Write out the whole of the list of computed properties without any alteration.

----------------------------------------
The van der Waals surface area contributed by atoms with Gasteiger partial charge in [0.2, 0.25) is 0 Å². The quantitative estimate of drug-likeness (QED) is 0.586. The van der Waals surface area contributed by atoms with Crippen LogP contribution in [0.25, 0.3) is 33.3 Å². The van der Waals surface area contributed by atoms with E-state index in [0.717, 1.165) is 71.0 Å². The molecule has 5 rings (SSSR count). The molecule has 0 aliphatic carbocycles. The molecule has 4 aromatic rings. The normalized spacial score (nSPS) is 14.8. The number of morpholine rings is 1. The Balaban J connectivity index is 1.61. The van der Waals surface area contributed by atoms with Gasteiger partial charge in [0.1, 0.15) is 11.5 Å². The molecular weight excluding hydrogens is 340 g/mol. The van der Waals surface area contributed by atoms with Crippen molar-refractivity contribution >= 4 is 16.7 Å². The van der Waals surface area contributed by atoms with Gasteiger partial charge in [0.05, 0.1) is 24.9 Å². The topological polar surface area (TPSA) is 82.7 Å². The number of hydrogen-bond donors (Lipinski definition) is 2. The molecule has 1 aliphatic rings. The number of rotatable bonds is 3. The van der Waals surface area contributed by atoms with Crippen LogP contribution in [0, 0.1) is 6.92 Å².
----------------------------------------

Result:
The van der Waals surface area contributed by atoms with Gasteiger partial charge in [0.2, 0.25) is 0 Å². The quantitative estimate of drug-likeness (QED) is 0.586. The van der Waals surface area contributed by atoms with Crippen LogP contribution in [0.25, 0.3) is 33.3 Å². The van der Waals surface area contributed by atoms with E-state index in [0.717, 1.165) is 71.0 Å². The molecule has 5 rings (SSSR count). The molecule has 0 aliphatic carbocycles. The molecule has 4 aromatic rings. The normalized spacial score (nSPS) is 14.8. The number of morpholine rings is 1. The Balaban J connectivity index is 1.61. The van der Waals surface area contributed by atoms with Gasteiger partial charge in [0.1, 0.15) is 11.5 Å². The molecular weight excluding hydrogens is 340 g/mol. The van der Waals surface area contributed by atoms with Crippen molar-refractivity contribution >= 4 is 16.7 Å². The van der Waals surface area contributed by atoms with Gasteiger partial charge in [0.05, 0.1) is 24.9 Å². The topological polar surface area (TPSA) is 82.7 Å². The number of hydrogen-bond donors (Lipinski definition) is 2. The molecule has 1 aliphatic rings. The number of rotatable bonds is 3. The van der Waals surface area contributed by atoms with Crippen LogP contribution in [0, 0.1) is 6.92 Å².